That particular statement she isolated in her recent comments included a link to several articles with citations to comments she’s penned under her own name; comments that justify what I wrote. It’s a little hard to deny something that you’ve written — something that you’ve admittedly written and put on the Internet for everyone to see. Trust me. In many cases when people are defending themselves from articles that are critical of them, there’s a lack of self-accountability — and they don’t like someone else pointing out their flaws. They just don’t like being caught or they don’t like the conclusion that’s been issued.

But writers make mistakes. We all make mistakes. Sometimes we get information wrong, but it’s up to the reader to reach out to us with corrections or a notice of retraction. That’s the nature of the business. Show your documentation. Be thorough. Tell me what’s wrong, why it’s wrong, and the remedy you’re looking for. Let’s have that discussion. But if you don’t want to have that discussion, the onus is on you to assume responsibility for what you were criticized for, and move on.

Put up or move on, Mrs. Tornatzky.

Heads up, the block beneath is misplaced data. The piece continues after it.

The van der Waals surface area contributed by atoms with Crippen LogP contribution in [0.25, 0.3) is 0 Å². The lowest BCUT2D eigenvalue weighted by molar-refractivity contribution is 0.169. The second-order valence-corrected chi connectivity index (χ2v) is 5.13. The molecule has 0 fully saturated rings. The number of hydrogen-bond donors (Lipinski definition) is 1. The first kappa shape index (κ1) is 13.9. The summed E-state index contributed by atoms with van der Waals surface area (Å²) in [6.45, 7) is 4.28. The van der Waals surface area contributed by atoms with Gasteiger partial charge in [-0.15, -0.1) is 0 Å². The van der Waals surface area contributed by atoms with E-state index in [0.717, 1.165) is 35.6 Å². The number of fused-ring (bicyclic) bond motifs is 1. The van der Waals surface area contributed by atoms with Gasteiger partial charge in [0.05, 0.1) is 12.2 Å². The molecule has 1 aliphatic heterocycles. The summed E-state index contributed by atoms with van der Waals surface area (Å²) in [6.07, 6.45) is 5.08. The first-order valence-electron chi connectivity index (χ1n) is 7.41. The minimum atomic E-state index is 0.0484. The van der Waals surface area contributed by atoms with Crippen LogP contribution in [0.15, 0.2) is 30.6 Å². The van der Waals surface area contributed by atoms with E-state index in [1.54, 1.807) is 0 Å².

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Leadership Needed in Los Osos

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“I don’t need to prove myself to these directors. I am better qualified than all who are currently seated.”

This is one of many examples of inept leadership in Los Osos. Continue reading

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It’s Not Just Crazy. It’s Morro Bay Crazy

Here’s this story coming out of Morro Bay that is extremely unusual. The story goes something like this: local business owners are stepping forward with allegations that the City is preventing them from competing with businesses owned by City Council members. I’m quite familiar with these allegations because the two sources behind them – Jim Davis and Rick Holliday — reached out to me to look into them. Ultimately, nothing came to fruition because these individuals dropped out of contact and gave me information that was unsubstantiated hearsay. The communication took place while I attended some of their events at what Davis called “The Speak-Easy,” located in the Sun Bulletin building in Morro Bay.

Continue reading

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The Insanity of CalCoastNews

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This is a screenshot taken from the Facebook page “Team Adam Hill Watch,” which was created by the Knights Templar. Remember those guys? You know, the guys that just so happen to exclusively share CalCoastNews coverage and uploaded a video that was produced and shared by the son of the site’s co-founder? They’re back, and they’ve expanded their guerilla, quasi-anonymous social media marketing campaign. Suffice to say, it’s quite disturbing. Continue reading